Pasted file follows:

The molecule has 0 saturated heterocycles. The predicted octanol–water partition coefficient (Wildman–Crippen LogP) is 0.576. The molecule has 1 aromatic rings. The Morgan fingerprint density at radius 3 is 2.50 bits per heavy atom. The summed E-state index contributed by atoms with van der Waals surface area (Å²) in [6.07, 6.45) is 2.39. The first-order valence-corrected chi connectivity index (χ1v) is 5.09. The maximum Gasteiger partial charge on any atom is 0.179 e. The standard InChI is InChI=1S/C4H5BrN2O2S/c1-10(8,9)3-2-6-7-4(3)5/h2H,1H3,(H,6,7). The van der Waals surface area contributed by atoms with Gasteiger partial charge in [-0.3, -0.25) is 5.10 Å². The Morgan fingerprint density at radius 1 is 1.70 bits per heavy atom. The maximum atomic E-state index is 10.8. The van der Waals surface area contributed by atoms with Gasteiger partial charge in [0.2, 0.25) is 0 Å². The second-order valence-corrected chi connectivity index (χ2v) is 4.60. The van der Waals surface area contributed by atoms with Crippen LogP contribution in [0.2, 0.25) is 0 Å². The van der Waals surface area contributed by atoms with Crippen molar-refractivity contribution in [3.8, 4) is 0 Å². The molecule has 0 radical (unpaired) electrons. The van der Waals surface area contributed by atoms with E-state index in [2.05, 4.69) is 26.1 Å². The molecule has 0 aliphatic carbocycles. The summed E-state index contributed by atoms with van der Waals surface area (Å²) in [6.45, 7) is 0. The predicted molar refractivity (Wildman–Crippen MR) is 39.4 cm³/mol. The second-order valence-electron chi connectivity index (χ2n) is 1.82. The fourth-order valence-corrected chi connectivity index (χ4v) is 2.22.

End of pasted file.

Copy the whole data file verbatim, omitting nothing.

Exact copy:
The molecule has 0 saturated heterocycles. The predicted octanol–water partition coefficient (Wildman–Crippen LogP) is 0.576. The molecule has 1 aromatic rings. The Morgan fingerprint density at radius 3 is 2.50 bits per heavy atom. The summed E-state index contributed by atoms with van der Waals surface area (Å²) in [6.07, 6.45) is 2.39. The first-order valence-corrected chi connectivity index (χ1v) is 5.09. The maximum Gasteiger partial charge on any atom is 0.179 e. The standard InChI is InChI=1S/C4H5BrN2O2S/c1-10(8,9)3-2-6-7-4(3)5/h2H,1H3,(H,6,7). The van der Waals surface area contributed by atoms with Gasteiger partial charge in [-0.3, -0.25) is 5.10 Å². The Morgan fingerprint density at radius 1 is 1.70 bits per heavy atom. The maximum atomic E-state index is 10.8. The van der Waals surface area contributed by atoms with Gasteiger partial charge in [0.2, 0.25) is 0 Å². The second-order valence-corrected chi connectivity index (χ2v) is 4.60. The van der Waals surface area contributed by atoms with Crippen LogP contribution in [0.2, 0.25) is 0 Å². The van der Waals surface area contributed by atoms with Crippen molar-refractivity contribution in [3.8, 4) is 0 Å². The molecule has 0 radical (unpaired) electrons. The van der Waals surface area contributed by atoms with E-state index in [2.05, 4.69) is 26.1 Å². The molecule has 0 aliphatic carbocycles. The summed E-state index contributed by atoms with van der Waals surface area (Å²) in [6.45, 7) is 0. The predicted molar refractivity (Wildman–Crippen MR) is 39.4 cm³/mol. The second-order valence-electron chi connectivity index (χ2n) is 1.82. The fourth-order valence-corrected chi connectivity index (χ4v) is 2.22.